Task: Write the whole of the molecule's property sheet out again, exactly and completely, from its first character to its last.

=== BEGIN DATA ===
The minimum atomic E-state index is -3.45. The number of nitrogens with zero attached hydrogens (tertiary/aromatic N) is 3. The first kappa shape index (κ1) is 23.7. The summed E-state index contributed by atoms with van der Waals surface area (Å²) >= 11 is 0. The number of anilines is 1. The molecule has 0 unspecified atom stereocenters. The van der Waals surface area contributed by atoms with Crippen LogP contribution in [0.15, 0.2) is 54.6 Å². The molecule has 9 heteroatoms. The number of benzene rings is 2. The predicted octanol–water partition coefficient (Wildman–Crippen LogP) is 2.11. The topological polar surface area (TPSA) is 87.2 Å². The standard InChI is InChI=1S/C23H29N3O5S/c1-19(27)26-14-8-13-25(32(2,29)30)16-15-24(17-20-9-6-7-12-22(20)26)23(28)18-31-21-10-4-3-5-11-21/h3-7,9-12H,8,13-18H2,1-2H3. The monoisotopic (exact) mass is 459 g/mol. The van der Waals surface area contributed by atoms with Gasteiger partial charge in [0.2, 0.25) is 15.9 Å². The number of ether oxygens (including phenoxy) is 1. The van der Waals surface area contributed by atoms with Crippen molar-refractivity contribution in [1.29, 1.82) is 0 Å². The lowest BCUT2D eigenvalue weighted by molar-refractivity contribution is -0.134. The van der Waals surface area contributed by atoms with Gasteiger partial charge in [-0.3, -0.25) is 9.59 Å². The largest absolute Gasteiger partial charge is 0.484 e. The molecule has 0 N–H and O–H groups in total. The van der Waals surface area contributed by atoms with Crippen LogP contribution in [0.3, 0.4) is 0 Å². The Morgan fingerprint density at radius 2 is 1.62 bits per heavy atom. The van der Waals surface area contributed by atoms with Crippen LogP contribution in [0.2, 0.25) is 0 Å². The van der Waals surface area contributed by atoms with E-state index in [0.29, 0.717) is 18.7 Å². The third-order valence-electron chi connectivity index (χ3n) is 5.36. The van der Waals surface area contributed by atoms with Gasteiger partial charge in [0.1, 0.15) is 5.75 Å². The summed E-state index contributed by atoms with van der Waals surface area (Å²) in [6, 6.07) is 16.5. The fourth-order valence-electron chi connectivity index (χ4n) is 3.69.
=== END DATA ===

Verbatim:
The minimum atomic E-state index is -3.45. The number of nitrogens with zero attached hydrogens (tertiary/aromatic N) is 3. The first kappa shape index (κ1) is 23.7. The summed E-state index contributed by atoms with van der Waals surface area (Å²) >= 11 is 0. The number of anilines is 1. The molecule has 0 unspecified atom stereocenters. The van der Waals surface area contributed by atoms with Crippen LogP contribution in [0.15, 0.2) is 54.6 Å². The molecule has 9 heteroatoms. The number of benzene rings is 2. The predicted octanol–water partition coefficient (Wildman–Crippen LogP) is 2.11. The topological polar surface area (TPSA) is 87.2 Å². The standard InChI is InChI=1S/C23H29N3O5S/c1-19(27)26-14-8-13-25(32(2,29)30)16-15-24(17-20-9-6-7-12-22(20)26)23(28)18-31-21-10-4-3-5-11-21/h3-7,9-12H,8,13-18H2,1-2H3. The monoisotopic (exact) mass is 459 g/mol. The van der Waals surface area contributed by atoms with Gasteiger partial charge in [0.2, 0.25) is 15.9 Å². The number of ether oxygens (including phenoxy) is 1. The van der Waals surface area contributed by atoms with Crippen molar-refractivity contribution in [1.29, 1.82) is 0 Å². The lowest BCUT2D eigenvalue weighted by molar-refractivity contribution is -0.134. The van der Waals surface area contributed by atoms with Gasteiger partial charge in [-0.3, -0.25) is 9.59 Å². The largest absolute Gasteiger partial charge is 0.484 e. The molecule has 0 N–H and O–H groups in total. The van der Waals surface area contributed by atoms with Crippen LogP contribution in [0.3, 0.4) is 0 Å². The Morgan fingerprint density at radius 2 is 1.62 bits per heavy atom. The van der Waals surface area contributed by atoms with Crippen LogP contribution in [0.2, 0.25) is 0 Å². The van der Waals surface area contributed by atoms with E-state index in [0.29, 0.717) is 18.7 Å². The third-order valence-electron chi connectivity index (χ3n) is 5.36. The van der Waals surface area contributed by atoms with Gasteiger partial charge in [0.1, 0.15) is 5.75 Å². The summed E-state index contributed by atoms with van der Waals surface area (Å²) in [6, 6.07) is 16.5. The fourth-order valence-electron chi connectivity index (χ4n) is 3.69.